Now that I’ve given an overview of the book, I’d like to share my own thoughts on it. You can probably tell by the title of this post, but I found the book to house incredibly valuable information. I feel that dogs across the world would have better lives if more people simply picked up this book. I only have my own experiences to make judgments with, but I’ve come across too many people (especially in the “boomer” generation) who still tend toward punishment as their preferred method of training. They truly believe that the best way to stop a dog from doing something is to hurt it. Hurting a dog definitely gets you results in the short-term, but they haven’t actually learned anything. For instance, an electric fence will keep the dog in the yard because she wants to avoid the pain of the fence, but the dog hasn’t actually learned to manage the impulses that send her out of the yard in the first place. If more people understood how their dogs think and learn, then perhaps they would be less likely to turn to punishment. Overall, I love how this book combats common misconceptions with science and sound logic.

While I do feel this book is accessible to the average person, I will admit that it is a bit dense. I personally found it fascinating because I enjoy learning about dogs, but I realize that some people might get a little bit bored because the book is so detailed. Still, I think it is worthwhile to read at least the chapters about why we shouldn’t treat dogs like wolves as well as the one about emotions and guilt.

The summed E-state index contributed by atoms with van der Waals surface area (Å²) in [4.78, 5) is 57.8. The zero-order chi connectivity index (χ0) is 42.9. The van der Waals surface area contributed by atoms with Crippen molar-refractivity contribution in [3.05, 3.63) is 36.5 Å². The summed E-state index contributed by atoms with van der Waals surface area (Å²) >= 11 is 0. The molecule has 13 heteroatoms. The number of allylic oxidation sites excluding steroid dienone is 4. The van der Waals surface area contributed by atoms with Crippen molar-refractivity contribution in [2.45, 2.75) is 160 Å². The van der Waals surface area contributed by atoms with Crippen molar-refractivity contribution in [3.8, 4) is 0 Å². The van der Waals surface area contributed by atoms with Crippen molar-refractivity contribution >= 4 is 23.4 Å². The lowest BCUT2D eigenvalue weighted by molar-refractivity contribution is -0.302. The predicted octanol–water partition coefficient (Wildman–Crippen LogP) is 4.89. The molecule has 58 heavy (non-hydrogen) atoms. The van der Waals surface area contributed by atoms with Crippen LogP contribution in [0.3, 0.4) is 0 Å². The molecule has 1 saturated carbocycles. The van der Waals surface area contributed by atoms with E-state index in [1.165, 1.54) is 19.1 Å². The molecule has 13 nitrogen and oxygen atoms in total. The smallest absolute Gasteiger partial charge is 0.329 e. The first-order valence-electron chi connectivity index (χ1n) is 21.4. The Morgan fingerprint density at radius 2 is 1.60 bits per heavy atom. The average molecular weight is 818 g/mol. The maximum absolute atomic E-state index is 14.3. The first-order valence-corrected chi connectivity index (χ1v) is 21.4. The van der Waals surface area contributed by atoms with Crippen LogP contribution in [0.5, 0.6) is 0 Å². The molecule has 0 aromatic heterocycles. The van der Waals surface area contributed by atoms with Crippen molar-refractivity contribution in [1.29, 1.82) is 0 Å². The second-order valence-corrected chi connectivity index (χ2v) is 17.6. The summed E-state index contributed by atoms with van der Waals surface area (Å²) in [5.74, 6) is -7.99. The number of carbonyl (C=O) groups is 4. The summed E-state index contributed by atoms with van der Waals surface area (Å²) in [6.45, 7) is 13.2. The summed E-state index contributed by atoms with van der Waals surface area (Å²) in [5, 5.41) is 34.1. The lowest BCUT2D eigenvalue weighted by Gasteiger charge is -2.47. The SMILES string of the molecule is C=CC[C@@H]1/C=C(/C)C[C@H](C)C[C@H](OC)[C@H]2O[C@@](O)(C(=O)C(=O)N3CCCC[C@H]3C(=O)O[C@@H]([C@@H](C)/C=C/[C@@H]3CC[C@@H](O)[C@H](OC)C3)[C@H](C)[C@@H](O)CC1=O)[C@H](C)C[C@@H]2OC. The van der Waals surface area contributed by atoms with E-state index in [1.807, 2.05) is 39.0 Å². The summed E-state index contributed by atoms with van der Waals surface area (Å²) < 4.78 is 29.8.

I hope you will consider picking up this book by John Bradshaw (and no, I’m not sponsored. I wish!), and if not, that you at least learned a little something worthwhile by reading this blog post.

2 thoughts on “Dog Sense: The Book Every Dog Lover Should Read

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  1. Glad to see you back with a new article. I always knew my dogs were giving me pouting eyes just to get out of trouble! Lol. What would be a good way to teach your dog to identity a mishap inside the house if you found out about it much later? If their association to an action has such a small window of time it makes educating them fairly difficult to do properly.

    Liked by 1 person

    1. Unfortunately, if you find a problem hours later, whether it’s a chewed up shoe or a potty accident, there’s nothing you can do about it. Though we all make mistakes, I think it comes down to being proactive with our dogs. If your dog is still learning to wee outside or has a habit for chewing stuff he shouldn’t, then it’s important not to give them too much freedom. Keep them near you and crate them when you’re away. With chewing, sometimes all that’s really needed is just engaging with your dog more as chewing can be a sign of boredom. More exercise, more time spent on positive reinforcement training, and more time playing with your dog can often reduce unwanted behaviors. I’ve definitely noticed that my dog behaves much better when he’s had enough activity that day.